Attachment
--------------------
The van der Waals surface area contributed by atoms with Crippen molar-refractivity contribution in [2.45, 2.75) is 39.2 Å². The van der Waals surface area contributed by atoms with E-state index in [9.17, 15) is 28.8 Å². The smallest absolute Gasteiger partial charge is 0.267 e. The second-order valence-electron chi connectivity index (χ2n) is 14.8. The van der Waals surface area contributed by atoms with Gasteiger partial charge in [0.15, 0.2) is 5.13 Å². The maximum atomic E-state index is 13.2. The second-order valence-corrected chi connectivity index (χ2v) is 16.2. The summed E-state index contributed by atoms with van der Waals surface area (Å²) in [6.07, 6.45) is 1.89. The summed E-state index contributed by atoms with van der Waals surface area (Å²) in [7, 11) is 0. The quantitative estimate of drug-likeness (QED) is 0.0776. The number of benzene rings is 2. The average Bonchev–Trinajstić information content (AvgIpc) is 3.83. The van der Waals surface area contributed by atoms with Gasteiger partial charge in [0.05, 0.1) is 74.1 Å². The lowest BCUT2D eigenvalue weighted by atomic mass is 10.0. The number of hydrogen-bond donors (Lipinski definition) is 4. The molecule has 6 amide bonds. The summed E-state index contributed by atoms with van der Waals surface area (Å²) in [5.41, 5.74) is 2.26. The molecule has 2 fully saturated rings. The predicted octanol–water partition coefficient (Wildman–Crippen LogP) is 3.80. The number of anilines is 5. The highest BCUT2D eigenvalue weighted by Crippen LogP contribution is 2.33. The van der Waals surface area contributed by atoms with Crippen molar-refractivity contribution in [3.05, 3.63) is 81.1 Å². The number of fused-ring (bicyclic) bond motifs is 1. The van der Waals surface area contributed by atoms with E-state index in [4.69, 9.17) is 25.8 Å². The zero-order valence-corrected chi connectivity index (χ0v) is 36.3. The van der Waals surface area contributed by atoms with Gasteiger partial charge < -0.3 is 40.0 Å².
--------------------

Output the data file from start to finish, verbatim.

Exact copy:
The van der Waals surface area contributed by atoms with Crippen molar-refractivity contribution in [2.45, 2.75) is 39.2 Å². The van der Waals surface area contributed by atoms with E-state index in [9.17, 15) is 28.8 Å². The smallest absolute Gasteiger partial charge is 0.267 e. The second-order valence-electron chi connectivity index (χ2n) is 14.8. The van der Waals surface area contributed by atoms with Gasteiger partial charge in [0.15, 0.2) is 5.13 Å². The maximum atomic E-state index is 13.2. The second-order valence-corrected chi connectivity index (χ2v) is 16.2. The summed E-state index contributed by atoms with van der Waals surface area (Å²) in [6.07, 6.45) is 1.89. The summed E-state index contributed by atoms with van der Waals surface area (Å²) in [7, 11) is 0. The quantitative estimate of drug-likeness (QED) is 0.0776. The number of benzene rings is 2. The average Bonchev–Trinajstić information content (AvgIpc) is 3.83. The van der Waals surface area contributed by atoms with Gasteiger partial charge in [0.05, 0.1) is 74.1 Å². The lowest BCUT2D eigenvalue weighted by atomic mass is 10.0. The number of hydrogen-bond donors (Lipinski definition) is 4. The molecule has 6 amide bonds. The summed E-state index contributed by atoms with van der Waals surface area (Å²) in [5.41, 5.74) is 2.26. The molecule has 2 fully saturated rings. The predicted octanol–water partition coefficient (Wildman–Crippen LogP) is 3.80. The number of anilines is 5. The highest BCUT2D eigenvalue weighted by Crippen LogP contribution is 2.33. The van der Waals surface area contributed by atoms with Crippen molar-refractivity contribution in [3.05, 3.63) is 81.1 Å². The number of fused-ring (bicyclic) bond motifs is 1. The van der Waals surface area contributed by atoms with E-state index in [4.69, 9.17) is 25.8 Å². The zero-order valence-corrected chi connectivity index (χ0v) is 36.3. The van der Waals surface area contributed by atoms with Gasteiger partial charge < -0.3 is 40.0 Å².